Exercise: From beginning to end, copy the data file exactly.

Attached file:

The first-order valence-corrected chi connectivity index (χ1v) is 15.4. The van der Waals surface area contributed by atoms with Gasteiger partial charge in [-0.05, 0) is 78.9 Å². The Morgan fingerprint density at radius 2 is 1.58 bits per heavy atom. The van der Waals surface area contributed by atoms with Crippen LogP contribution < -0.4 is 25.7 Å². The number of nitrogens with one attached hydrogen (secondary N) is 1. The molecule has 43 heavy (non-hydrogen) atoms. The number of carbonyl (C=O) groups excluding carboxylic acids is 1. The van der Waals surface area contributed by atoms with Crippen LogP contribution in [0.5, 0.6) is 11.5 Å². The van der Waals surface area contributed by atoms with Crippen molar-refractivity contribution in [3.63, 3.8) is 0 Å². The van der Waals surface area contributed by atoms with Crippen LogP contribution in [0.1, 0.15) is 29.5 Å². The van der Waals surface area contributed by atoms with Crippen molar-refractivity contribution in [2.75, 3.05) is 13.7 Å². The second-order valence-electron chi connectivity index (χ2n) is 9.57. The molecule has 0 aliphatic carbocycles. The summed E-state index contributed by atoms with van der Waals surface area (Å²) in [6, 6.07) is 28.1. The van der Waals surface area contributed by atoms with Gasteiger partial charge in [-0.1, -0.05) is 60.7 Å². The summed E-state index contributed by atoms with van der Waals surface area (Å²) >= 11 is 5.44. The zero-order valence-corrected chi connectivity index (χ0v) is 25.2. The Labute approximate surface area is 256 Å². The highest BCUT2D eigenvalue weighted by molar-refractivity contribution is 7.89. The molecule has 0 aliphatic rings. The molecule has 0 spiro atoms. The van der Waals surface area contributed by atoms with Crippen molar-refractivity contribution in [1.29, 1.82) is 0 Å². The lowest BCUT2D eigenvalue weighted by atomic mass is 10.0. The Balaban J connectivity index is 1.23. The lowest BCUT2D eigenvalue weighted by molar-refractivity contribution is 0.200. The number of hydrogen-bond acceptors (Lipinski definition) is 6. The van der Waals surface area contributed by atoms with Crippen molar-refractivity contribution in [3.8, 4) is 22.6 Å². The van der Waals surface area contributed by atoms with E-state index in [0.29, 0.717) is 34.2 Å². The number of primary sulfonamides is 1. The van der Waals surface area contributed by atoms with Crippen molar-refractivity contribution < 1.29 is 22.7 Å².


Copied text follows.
The first-order valence-corrected chi connectivity index (χ1v) is 15.4. The van der Waals surface area contributed by atoms with Gasteiger partial charge in [-0.05, 0) is 78.9 Å². The Morgan fingerprint density at radius 2 is 1.58 bits per heavy atom. The van der Waals surface area contributed by atoms with Crippen LogP contribution < -0.4 is 25.7 Å². The number of nitrogens with one attached hydrogen (secondary N) is 1. The molecule has 43 heavy (non-hydrogen) atoms. The number of carbonyl (C=O) groups excluding carboxylic acids is 1. The van der Waals surface area contributed by atoms with Crippen LogP contribution in [0.5, 0.6) is 11.5 Å². The van der Waals surface area contributed by atoms with Crippen molar-refractivity contribution in [3.63, 3.8) is 0 Å². The van der Waals surface area contributed by atoms with Crippen LogP contribution in [0.1, 0.15) is 29.5 Å². The van der Waals surface area contributed by atoms with Crippen molar-refractivity contribution in [2.75, 3.05) is 13.7 Å². The second-order valence-electron chi connectivity index (χ2n) is 9.57. The molecule has 0 aliphatic carbocycles. The summed E-state index contributed by atoms with van der Waals surface area (Å²) in [6, 6.07) is 28.1. The van der Waals surface area contributed by atoms with Gasteiger partial charge in [-0.1, -0.05) is 60.7 Å². The summed E-state index contributed by atoms with van der Waals surface area (Å²) >= 11 is 5.44. The zero-order valence-corrected chi connectivity index (χ0v) is 25.2. The Labute approximate surface area is 256 Å². The highest BCUT2D eigenvalue weighted by molar-refractivity contribution is 7.89. The molecule has 0 aliphatic rings. The molecule has 0 spiro atoms. The van der Waals surface area contributed by atoms with Crippen molar-refractivity contribution in [1.29, 1.82) is 0 Å². The lowest BCUT2D eigenvalue weighted by atomic mass is 10.0. The Balaban J connectivity index is 1.23. The lowest BCUT2D eigenvalue weighted by molar-refractivity contribution is 0.200. The number of hydrogen-bond acceptors (Lipinski definition) is 6. The van der Waals surface area contributed by atoms with Crippen molar-refractivity contribution in [3.8, 4) is 22.6 Å². The van der Waals surface area contributed by atoms with E-state index in [0.29, 0.717) is 34.2 Å². The number of primary sulfonamides is 1. The van der Waals surface area contributed by atoms with Crippen molar-refractivity contribution < 1.29 is 22.7 Å².